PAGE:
Diagnosing Hypocellular Collagenized Spindle Cell Squamous Carcinoma of the Head and Neck: A Rare Subtype with Misleading Histologic Features

Daniela Hoehn, MD, PhD, C. Cameron Yin, MD, PhD, Lei Chen, MD, Geoff Sheridan, BS, Bruce M. Wenig, MD, PhD


Spindle cell squamous carcinoma of the head and neck (SCSCHN) is a high-grade variant of squamous cell carcinoma (SCC) that is histologically characterized by the presence of a conventional SCC and an associated malignant spindle cell stromal component. Typically, the spindle cell infiltrate expresses epithelial markers such as cytokeratin and is hypercellular and pleomorphic and readily identifiable as malignant. However, the stromal component in the hypocellular collagenized variant of SCSC is very hypocellular with prominent collagenization. In addition, cytokeratin immunoreactivity can be absent in up to 40% of cases of SCSC, and the conventional SCC component may be absent. These features create diagnostic challenges, and literatures addressing these issues are lacking. We describe the clinical, pathologic and immunohistochemical features of three cases of hypocellular collagenized SCSCHN and discuss major differential diagnoses that will allow for its proper identification.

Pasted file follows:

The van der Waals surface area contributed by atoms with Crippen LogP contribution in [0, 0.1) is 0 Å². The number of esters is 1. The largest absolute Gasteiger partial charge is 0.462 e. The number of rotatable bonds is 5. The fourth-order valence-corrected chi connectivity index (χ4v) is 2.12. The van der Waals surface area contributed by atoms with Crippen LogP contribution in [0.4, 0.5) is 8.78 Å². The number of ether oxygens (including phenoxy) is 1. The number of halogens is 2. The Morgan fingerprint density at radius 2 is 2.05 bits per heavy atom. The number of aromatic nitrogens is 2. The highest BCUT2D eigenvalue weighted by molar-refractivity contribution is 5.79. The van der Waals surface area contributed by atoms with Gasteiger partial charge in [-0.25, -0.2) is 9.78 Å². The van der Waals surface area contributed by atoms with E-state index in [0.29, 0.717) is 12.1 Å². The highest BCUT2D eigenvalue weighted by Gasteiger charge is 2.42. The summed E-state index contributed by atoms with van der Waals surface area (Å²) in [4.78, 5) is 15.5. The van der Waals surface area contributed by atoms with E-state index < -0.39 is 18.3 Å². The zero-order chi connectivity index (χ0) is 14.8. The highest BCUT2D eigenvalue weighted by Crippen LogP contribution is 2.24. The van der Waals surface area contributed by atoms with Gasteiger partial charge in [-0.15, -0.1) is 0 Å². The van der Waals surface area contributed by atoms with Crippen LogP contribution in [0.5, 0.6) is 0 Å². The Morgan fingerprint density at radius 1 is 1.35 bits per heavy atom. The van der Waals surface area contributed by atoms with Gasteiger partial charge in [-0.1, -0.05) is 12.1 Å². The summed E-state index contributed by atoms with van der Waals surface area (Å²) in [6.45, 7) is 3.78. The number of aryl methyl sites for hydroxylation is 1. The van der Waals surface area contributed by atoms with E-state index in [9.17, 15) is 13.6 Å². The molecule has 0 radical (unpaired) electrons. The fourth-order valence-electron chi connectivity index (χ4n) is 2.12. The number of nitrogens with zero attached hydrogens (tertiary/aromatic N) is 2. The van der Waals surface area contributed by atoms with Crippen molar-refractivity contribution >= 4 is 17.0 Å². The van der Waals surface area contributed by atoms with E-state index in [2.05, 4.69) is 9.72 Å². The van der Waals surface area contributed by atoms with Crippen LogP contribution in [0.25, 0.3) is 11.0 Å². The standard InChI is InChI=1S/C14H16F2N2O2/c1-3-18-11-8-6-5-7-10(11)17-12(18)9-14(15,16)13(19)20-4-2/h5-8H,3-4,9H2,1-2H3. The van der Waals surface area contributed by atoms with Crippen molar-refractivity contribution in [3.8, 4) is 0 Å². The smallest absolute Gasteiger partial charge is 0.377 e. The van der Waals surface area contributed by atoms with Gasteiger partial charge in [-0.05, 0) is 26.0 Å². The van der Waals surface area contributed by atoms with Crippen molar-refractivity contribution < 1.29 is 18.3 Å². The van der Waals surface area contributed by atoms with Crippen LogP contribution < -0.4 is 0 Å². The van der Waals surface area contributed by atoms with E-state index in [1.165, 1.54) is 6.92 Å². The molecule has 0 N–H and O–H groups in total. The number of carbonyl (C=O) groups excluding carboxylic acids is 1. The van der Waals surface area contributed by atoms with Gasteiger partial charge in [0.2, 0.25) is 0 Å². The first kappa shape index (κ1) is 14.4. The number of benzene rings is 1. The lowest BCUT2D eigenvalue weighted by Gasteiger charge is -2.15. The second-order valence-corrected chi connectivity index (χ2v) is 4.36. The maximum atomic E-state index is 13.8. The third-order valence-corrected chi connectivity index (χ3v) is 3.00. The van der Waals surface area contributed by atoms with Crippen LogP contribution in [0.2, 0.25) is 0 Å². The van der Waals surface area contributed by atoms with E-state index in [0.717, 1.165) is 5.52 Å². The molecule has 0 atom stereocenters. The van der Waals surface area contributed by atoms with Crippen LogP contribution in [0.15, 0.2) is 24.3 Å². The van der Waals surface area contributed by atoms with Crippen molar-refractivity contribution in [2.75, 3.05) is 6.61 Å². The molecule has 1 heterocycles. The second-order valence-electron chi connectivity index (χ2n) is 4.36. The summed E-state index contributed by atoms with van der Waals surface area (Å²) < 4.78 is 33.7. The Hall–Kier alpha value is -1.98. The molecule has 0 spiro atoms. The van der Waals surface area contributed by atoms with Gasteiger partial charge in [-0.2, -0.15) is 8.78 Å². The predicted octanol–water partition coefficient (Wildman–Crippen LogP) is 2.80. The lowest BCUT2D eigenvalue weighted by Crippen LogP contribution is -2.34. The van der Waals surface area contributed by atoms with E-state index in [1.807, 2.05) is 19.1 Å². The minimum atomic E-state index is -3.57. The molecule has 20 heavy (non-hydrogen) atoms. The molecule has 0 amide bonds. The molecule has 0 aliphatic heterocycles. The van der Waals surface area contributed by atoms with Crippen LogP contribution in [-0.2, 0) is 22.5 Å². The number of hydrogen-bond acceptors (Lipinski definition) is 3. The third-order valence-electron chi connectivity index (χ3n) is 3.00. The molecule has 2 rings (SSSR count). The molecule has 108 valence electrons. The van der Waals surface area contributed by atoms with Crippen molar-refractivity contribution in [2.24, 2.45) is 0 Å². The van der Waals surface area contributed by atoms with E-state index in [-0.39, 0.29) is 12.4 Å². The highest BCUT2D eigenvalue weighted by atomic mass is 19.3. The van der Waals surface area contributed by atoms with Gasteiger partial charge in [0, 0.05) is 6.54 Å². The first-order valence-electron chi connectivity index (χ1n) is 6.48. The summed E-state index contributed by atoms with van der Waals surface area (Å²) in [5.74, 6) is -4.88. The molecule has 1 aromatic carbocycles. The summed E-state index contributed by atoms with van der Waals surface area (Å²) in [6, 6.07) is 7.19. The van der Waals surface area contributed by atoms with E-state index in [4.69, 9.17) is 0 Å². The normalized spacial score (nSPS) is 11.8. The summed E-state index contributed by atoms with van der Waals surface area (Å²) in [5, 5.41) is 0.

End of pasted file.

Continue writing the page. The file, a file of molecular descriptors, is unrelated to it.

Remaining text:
spindle cell squamous carcinoma, head and neck, hypocellular collagenized, clinicopathologic

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